Add to this that the old guard is still entrenched in Kay’s workplace, with people whispering behind her back, and her secretary clearly plotting against her. She’s just arrived, but she is on the back foot, trying to find out what’s going on and who can be trusted, and trying to establish her own authority without making enemies unnecessarily. As I read, I find myself urging her to assert herself. Because to me, Scarpetta isn’t a fictional character at all. I believe in this character, and I believe in Benton, Lucy, and Marino, too. I’ve known them longer than a lot of people I see in real life, after all.

Those of us that read a lot of mysteries, thrillers, and so forth become accustomed to timeworn plot devices. I have a little list of things I hate to find in books of this genre, and Cornwell avoids them all. There is no alcoholic protagonist that just wants a drink, a drink, a drink. There’s no kidnapping of the protagonist and stuffing her in the trunk (or backseat, or whatever,) nor does this happen to any of her loved ones. Scarpetta is not being framed for a murder she didn’t commit, nor is anyone she loves.

Instead, we get an autopsy in outer space, supervised remotely by Scarpetta. How cool is that?

One other aspect of this book, and this series, that I love, is that there is just enough interesting information included about forensic investigation without the story turning into some tedious science lecture, as I have found in books scribed by Cornwall’s imitators.

The pacing is swift, the dialogue crackles, and a new character, Officer Fruge, is introduced. Hers is the last word in the book, and for some reason, it made me laugh out loud, a first for this series.

Welcome home, Scarpetta.

Game On! by Janet Evanovich****-*****

Stephanie Plum has been my constant companion for decades, but she never seems to get any older. We should all be so lucky!

My thanks go to Net Galley and Atria Books for the invitation to read and review. This book is for sale now.

Stephanie is a bounty hunter, working for her cousin Vinnie’s bail bond service. She tracks down no-shows, takes them to have their hearings rescheduled, and collects a commission. Her mother wishes fervently that she would get a normal job such as a bank teller, or just go ahead and marry long-time boyfriend Officer Joe Morelli, and keep house and raise kiddies. But Stephanie is long on independence, and she’s short on marketable skills, and so this is what she does. And we readers are well aware that she wouldn’t be half this hilarious as a housewife, so we cheer her on.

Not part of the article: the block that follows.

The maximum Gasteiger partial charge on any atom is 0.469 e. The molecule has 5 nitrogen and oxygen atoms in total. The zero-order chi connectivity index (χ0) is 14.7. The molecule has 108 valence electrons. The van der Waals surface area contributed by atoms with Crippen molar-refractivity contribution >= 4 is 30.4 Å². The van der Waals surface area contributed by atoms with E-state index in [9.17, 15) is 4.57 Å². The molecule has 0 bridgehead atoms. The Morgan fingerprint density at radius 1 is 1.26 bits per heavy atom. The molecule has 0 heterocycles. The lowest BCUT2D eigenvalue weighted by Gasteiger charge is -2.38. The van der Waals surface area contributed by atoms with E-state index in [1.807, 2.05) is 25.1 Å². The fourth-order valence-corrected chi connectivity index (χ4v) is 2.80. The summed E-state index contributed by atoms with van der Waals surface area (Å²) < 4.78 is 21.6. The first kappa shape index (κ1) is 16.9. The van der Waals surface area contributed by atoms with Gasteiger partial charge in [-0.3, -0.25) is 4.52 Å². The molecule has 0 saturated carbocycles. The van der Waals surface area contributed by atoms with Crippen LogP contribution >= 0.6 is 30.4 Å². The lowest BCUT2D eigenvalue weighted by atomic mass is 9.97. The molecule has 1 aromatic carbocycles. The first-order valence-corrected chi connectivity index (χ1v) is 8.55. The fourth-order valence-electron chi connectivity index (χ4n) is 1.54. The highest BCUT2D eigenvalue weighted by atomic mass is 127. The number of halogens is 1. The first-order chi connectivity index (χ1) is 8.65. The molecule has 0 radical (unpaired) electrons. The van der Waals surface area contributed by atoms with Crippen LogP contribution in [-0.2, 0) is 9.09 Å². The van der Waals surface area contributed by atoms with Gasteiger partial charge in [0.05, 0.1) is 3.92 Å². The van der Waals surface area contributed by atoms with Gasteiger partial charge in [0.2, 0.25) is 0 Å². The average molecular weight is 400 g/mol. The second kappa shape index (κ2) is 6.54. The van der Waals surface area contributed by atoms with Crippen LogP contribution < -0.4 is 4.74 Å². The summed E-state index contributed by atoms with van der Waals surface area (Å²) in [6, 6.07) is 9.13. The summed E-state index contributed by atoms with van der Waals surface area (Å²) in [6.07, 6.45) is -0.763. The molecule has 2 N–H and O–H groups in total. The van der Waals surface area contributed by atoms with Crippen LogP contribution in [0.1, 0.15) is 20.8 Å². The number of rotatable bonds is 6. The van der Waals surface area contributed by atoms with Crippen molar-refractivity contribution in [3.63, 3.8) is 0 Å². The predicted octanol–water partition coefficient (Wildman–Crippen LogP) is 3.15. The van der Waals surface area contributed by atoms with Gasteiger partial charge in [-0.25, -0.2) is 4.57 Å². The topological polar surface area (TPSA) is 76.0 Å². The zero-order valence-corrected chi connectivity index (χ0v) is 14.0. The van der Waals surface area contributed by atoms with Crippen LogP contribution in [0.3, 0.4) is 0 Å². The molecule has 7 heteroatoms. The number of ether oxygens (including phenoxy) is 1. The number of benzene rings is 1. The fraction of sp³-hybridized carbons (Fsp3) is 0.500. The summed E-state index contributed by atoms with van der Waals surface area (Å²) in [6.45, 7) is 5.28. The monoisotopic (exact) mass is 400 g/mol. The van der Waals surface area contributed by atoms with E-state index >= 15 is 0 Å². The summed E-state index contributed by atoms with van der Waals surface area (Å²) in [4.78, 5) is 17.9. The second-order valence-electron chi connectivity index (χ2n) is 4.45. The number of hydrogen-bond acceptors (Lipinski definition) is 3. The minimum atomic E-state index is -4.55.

In an interview, author Evanovich said she had lit on the idea of a bounty hunter protagonist because the writer doesn’t need a background in legal matters the way that she would if she used a cop, detective, or lawyer. The primary skill required of a bail bonds enforcer is lying, and she felt she had a good grasp of that one.

You gotta love it.

There have been a few wobbles in the series, and a moment (long ago) when I thought perhaps it was played out. But like her intrepid protagonist, the author rallied and came back stronger than ever.

Can you read this book if you haven’t read any of the others in the series? Yes. Yes, you surely can; but you are most likely going to want to go back for the rest once you do so.

There are a few things that strike me as I read this one. I suddenly find myself wondering why Stephanie doesn’t seem to have women friends. She’s lived in Trenton—in the Burg—her entire life, so shouldn’t she have a few lifelong pals? But by the end of the story, I realized that her work buds are her go-to girls. Lula gets into a scrape and leaves what little she has to Stephanie (but of course, Lula pulls through. I don’t feel like this is a spoiler; since when would a riotously funny writer like Evanovich off a main character?) Connie is a distant relative, but she’s also a friend.

I also find myself, like other reviewers, wondering about the sanitized language and decreasing vocabulary levels. We’ve been drifting in this direction for awhile. At the start of the series, profanity was used by the people and in the situations where you’d expect to find it. The overall language level was accessible to anybody that finished eighth grade. Over the last several episodes, however, it’s been drifting downward. Now, apart from one “damn”, I found nothing, although the euphemisms are stellar (“What the fork,” “What the Hellman’s Mayonnaise,” “Son of a bagel.”)  And the overall vocabulary level is now down to about fifth grade. If it goes any lower (see the author’s other series,) I may not be interested anymore, but as it stands, it’s fast, it’s snappy, and I’m in.

The usual elements—escorting Grandma Mazur to viewings at the mortuary; exploding cars; men surprising Stephanie when they let themselves into her locked apartment; dinner with Stephanie’s parents; a geeky witness, or victim, or possibly even an offender, that Stephanie takes under her wing; and the red-hot Joe Morelli are all present and accounted for. Stephanie’s mother has been drinking heavily every time Stephanie gets into a dangerous scrape, and Evanovich has been toying with some character development in her direction. I hope she follows through.